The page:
“They were surprised to see citizens there,” Osby said. “The citizens were there trying to evacuate, trying to get animals out.
“At the same time they (firefighters) are trying to go in and protect homes, they felt that they lost additional structures because they had to stop what they were doing to help citizens evacuate.”
According to the California Highway Patrol, some law enforcement personnel standing guard at closed streets were nearly run over by people driving carelessly as they tried to get back to their homes.
Officials also warned people not to fly drones in the fire zone, noting that a couple of incursions of drones into the fire zone occurred on Sunday — forcing a halt to aerial firefighting efforts until the air space was cleared.
Osby, appearing before the county Board of Supervisors, said fire crews have managed to save “thousands of structures,” and called Monday “a good day” in terms of the firefight.
Osby said crews are still seeing “erratic fire behavior” and winds, but he said the vegetation fueling the fire was lighter as the blaze moved toward the Agua Dulce area, making it easier for crews to work with hand tools in the area and extend containment lines.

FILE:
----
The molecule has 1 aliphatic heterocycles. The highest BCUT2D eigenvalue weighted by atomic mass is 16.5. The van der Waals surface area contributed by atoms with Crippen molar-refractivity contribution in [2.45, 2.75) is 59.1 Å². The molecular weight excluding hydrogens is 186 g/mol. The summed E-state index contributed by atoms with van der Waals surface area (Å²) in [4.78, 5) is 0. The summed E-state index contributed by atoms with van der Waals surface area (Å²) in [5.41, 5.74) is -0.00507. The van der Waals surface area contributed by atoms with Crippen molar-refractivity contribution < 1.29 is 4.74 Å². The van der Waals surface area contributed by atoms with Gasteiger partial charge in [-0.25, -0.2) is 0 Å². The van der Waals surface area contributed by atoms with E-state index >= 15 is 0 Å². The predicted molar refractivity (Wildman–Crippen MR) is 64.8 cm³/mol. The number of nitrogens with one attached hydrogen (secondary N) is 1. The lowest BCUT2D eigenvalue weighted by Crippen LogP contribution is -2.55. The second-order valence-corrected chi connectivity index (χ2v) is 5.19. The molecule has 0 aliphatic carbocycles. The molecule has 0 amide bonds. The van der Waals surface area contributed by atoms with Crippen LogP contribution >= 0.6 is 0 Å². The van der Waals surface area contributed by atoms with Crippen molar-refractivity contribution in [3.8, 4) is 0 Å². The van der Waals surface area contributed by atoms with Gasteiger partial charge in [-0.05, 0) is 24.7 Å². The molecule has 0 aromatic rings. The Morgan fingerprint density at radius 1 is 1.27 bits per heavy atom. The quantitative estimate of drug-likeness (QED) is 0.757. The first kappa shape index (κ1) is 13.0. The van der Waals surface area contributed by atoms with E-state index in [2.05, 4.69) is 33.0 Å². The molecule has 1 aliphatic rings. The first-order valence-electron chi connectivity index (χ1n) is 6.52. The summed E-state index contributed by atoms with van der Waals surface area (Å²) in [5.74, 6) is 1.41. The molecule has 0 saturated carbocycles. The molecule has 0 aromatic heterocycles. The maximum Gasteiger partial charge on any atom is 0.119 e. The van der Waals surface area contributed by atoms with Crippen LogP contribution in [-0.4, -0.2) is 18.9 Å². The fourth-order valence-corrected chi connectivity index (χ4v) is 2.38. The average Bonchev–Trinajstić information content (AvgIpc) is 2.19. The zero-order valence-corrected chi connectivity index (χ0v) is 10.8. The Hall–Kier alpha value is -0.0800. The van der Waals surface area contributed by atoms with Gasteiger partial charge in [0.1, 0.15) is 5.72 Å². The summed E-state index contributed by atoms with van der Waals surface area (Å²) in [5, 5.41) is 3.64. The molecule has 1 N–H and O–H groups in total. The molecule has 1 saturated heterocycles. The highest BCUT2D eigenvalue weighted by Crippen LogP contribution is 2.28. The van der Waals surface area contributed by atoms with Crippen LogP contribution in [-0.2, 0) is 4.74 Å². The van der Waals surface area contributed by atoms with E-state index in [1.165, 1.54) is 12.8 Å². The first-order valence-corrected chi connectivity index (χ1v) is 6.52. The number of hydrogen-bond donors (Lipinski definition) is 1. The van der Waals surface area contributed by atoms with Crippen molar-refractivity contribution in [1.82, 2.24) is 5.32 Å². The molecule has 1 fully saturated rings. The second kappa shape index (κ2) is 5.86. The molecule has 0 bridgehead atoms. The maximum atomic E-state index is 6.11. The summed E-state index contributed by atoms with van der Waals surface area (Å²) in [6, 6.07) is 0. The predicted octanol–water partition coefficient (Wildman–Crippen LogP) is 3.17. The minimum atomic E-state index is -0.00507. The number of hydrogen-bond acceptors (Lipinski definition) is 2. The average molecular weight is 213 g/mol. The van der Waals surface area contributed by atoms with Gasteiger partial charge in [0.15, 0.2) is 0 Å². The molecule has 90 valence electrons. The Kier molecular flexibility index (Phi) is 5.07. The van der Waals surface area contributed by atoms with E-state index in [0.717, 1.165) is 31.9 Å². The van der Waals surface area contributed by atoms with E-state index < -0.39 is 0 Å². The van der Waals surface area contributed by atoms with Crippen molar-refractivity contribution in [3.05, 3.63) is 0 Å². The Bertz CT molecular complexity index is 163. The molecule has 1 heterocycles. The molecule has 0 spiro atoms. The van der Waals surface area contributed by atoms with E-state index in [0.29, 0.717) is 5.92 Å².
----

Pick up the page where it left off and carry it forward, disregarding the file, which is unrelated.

“Our next report tomorrow should be even better in terms of containment,” Osby said.
The Board of Supervisors today ratified a local emergency declaration that was issued by the county on Monday. The declaration is the first step in acquiring state funding to help fire-recovery efforts, and hours later, acting Gov. Tom Torlakson officially declared a state of emergency to free up state resources.
Torlakson, the state superintendent of public instruction, is acting governor while Gov. Jerry Brown and other state officials are attending the Democratic National Convention in Philadelphia.
The Board of Supervisors also called for a report on the county’s aerial fire-fighting fleet, including a discussion on whether it should purchase or secure a year-round lease on additional aircraft, including possibly a SuperScooper.
The county leases SuperScooper aircraft from Canada during fire season, but they are not expected to arrive in the area until September. Supervisor Michael D. Antonovich said the LACFD will receive an S-64F Helitanker HT-731 on Monday, two weeks earlier than expected.